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2 Arab Immigrants Convicted of Terrorism

June 4, 2003

DETROIT (AP) _ Two Arab immigrants were convicted of terrorism charges in the nation’s first such trial to come from a post-Sept. 11 crackdown, and legal experts say the verdicts suggest similar cases can be successfully prosecuted before civilian juries instead of military tribunals.

Two other Arab immigrants were acquitted on terrorism charges.

Defense lawyers say the split verdict Tuesday raised questions about the strength of the government’s case and anti-terrorism efforts. But the government called the convictions a victory in rooting out terrorist plots in the making.

``Today’s verdict represents an important victory in the ongoing war against terrorism,″ U.S. Attorney Jeffrey Collins said.

The case began six days after the Sept. 11 attacks with a raid on a Detroit apartment that turned up sketches and a videotape of what investigators said were potential targets, including Las Vegas and Disneyland.

Defense lawyers argued that the war with Iraq would prevent their clients from getting a fair trial, but jurors said they put aside feelings to focus on the evidence.

The four defendants, prosecutors alleged, worked as a sleeper cell that was part of a shadowy, unidentified Islamic terrorist group. Prosecutors said the men conspired to help terrorists by raising money, getting false documents and gathering information.

Defense attorneys said their clients were victims of overzealous federal agents who relied on the lies of an admitted con man.

``Even in my client’s conviction, there is no support for the government’s contention,″ said William Swor, an attorney for Abdel-Ilah Elmardoudi, the alleged cell leader. He said Elmardoudi was devastated and wept after leaving the courtroom.

Elmardoudi, 37, and Karim Koubriti, 24, were convicted of conspiracy to support terrorists. They and Ahmed Hannan, 34, also were convicted of conspiracy to engage in fraud and misuse of visas, permits and other documents. Hannan was acquitted of conspiracy to support terrorism.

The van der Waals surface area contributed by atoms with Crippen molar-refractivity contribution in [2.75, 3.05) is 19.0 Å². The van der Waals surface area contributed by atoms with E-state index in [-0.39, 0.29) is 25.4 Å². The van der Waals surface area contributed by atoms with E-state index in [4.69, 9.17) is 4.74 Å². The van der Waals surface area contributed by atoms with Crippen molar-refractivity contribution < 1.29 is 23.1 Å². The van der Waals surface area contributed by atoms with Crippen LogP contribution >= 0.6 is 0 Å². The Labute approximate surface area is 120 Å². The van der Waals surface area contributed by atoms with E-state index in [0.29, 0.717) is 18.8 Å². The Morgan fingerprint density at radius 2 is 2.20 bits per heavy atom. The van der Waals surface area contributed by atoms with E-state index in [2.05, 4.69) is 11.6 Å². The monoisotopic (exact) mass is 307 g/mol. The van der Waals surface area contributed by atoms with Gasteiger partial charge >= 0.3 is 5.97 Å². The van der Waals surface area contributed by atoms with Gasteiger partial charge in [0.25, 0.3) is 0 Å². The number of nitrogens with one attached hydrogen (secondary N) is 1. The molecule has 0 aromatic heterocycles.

Koubriti and Hannan were acquitted on two other fraud counts.

Farouk Ali-Haimoud, 22, was acquitted of all charges. He wept after the jury left the courtroom. ``I’m happy that the verdict was not guilty for me,″ Ali-Haimoud said outside the courthouse. ``I’m not a terrorist.″

Ali-Haimoud is Algerian and the others are from Morocco. Prosecutors said the plot was hatched before the men arrived in the United States in the late 1990s and 2000.

Elmardoudi could get up to 20 years in prison, Koubriti up to 10 and Hannan up to five. They likely will be deported if the convictions stand. Sentencing is expected in three to four months. Their lawyers were expected to appeal.

Experts say the government made the right decision by trying the four in front of a jury in open court instead of a military tribunal, which is still a possibility for alleged Sept. 11 conspirator Zacarias Moussaoui.

``The message that would be sent around the world is that we don’t have enough confidence in the criminal justice system to try these guys in a civilian court,″ said David Moran, an assistant professor of law at Wayne State University.

Other alleged terror cases, including those of shoe bomber Richard Reid and an alleged cell in Lackawanna, N.Y., ended with guilty pleas.

``Today’s convictions sends a clear message: The Department of Justice will work diligently to detect, disrupt and dismantle the activities of terrorist cells in the United States and abroad,″ Attorney General John Ashcroft said in a statement.

At the heart of the case was material found during the apartment raid on Sept. 17, 2001. Authorities looking for a man on a terrorist watch list found fake documents, airport badges, the videotape the government said showed possible U.S. targets, and a day planner holding what prosecutors said were sketches of an American air base in Turkey and a military hospital in Jordan.

The prosecution’s star witness was Youssef Hmimssa, a self-described scam artist who lived briefly with some of the defendants and whose photo was on fraudulent documents found during the raid.

Hmimssa testified that Elmardoudi told him about the possibility of attacks on the United States one month before the Sept. 11 hijackings. He also described the men as extremists who wanted to support attacks and smuggle ``brothers″ into the country.

Defense attorneys suggested Hmimssa cooked up the terrorism allegations to help himself. Hmimssa, a Moroccan originally charged with fraud along with three of the defendants, is awaiting sentencing after pleading guilty to charges in Michigan, Iowa and Illinois.


Associated Press writers Bree Fowler and Jeremy Freedenberg in Detroit contributed to this report.

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